By the end of May 1940, roughly six months later, Soviet forces amassed near the Baltic borders under the guise of training exercises. This force comprised about 435,000 personnel, up to 8,000 artillery pieces and mortars, more than 3,000 tanks, over 500 armored vehicles, and 2,601 aircraft. The invasion began on June 15 with the Soviet army entering Lithuania, followed by the occupation of Latvia and Estonia on June 17, in line with the provisions of the Molotov-Ribbentrop Pact . This maneuver allowed the USSR to finally exert control over the Baltic States, a long-standing objective since its formation.
Despite attempts by the Latvian, Lithuanian, and Estonian forces to resist, they were overwhelmed by the superior power of the invaders and chose to surrender to save their troops. The populace, unhappy with the communist rule, voiced their protest. The Soviet regime responded with a heavy hand, employing brutal tactics they had used in other occupied nations to suppress dissent. This included persecution, imprisonment, and even extermination, with forced deportations to the Russian Far East being the most frequent punitive measure.
On May 14, 1941, the Central Committee of the CPSU (b) alongside the USSR Council of People’s Commissars enacted Secret Decree No. 1299-526, titled “On the Expulsion of Socially Alien Elements from the Baltic Republics, Western Ukraine, Western Belarus, and Moldova.” This decree outline the specific groups of people from Latvia, Lithuania, and Estonia who were targeted for deportation, including:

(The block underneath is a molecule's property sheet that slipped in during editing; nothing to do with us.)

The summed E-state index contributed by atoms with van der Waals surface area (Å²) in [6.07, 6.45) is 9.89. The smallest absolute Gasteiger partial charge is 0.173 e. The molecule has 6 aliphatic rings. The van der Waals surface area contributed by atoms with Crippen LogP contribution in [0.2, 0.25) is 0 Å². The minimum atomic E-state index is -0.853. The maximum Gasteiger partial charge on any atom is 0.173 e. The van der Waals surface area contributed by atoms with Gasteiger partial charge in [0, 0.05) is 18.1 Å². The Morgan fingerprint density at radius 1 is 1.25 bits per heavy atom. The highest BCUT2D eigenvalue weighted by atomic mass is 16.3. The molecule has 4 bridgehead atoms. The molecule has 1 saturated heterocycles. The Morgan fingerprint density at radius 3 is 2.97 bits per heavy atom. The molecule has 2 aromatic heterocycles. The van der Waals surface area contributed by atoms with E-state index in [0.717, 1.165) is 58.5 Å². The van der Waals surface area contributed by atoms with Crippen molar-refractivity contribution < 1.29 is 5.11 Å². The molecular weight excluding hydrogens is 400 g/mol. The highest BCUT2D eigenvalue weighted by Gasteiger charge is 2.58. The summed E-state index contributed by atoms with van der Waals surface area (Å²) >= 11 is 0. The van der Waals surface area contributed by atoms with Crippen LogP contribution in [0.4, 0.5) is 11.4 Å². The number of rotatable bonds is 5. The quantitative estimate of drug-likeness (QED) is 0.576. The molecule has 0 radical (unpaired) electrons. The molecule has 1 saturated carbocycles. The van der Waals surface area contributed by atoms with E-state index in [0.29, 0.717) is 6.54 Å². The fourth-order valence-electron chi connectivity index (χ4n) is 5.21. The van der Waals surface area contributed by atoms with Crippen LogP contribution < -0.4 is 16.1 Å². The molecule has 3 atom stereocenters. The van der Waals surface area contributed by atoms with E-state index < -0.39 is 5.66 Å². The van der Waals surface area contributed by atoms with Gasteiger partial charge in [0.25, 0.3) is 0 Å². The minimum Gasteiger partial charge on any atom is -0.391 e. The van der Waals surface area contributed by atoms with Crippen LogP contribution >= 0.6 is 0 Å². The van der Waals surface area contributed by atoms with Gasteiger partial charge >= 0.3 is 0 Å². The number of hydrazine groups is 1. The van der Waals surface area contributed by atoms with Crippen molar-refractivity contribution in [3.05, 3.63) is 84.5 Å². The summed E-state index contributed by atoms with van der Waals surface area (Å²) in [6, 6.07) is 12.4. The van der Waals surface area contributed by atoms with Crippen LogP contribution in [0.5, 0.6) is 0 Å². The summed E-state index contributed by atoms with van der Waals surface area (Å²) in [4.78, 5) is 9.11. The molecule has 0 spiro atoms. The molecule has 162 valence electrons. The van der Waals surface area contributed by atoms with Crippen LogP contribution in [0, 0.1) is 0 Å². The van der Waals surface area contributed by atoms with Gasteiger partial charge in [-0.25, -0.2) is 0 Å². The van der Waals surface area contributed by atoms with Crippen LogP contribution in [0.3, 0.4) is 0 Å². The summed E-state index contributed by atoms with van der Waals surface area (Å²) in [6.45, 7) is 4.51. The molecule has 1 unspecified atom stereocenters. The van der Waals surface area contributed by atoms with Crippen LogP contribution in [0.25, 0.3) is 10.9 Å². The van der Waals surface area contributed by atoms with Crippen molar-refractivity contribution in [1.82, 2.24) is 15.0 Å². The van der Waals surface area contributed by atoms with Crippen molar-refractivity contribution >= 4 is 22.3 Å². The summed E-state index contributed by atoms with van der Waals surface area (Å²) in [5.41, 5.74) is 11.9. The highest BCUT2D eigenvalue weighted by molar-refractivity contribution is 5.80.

The decree clarified that “incriminating materials” referred to evidence of anti-Soviet actions or connections to foreign intelligence agencies [9, 167].
The exact number of individuals deported from Latvia, Lithuania, and Estonia remains unclear. According to the NKVD’s plan dated June 11, 1941, the figures stood at 46,557 families, 4,159 criminal offenders, and 794 prostitutes, totaling 74,395 people. This count includes 13,780 individuals (and their families) deported for political reasons, in addition to 691 criminals and prostitutes from Estonia.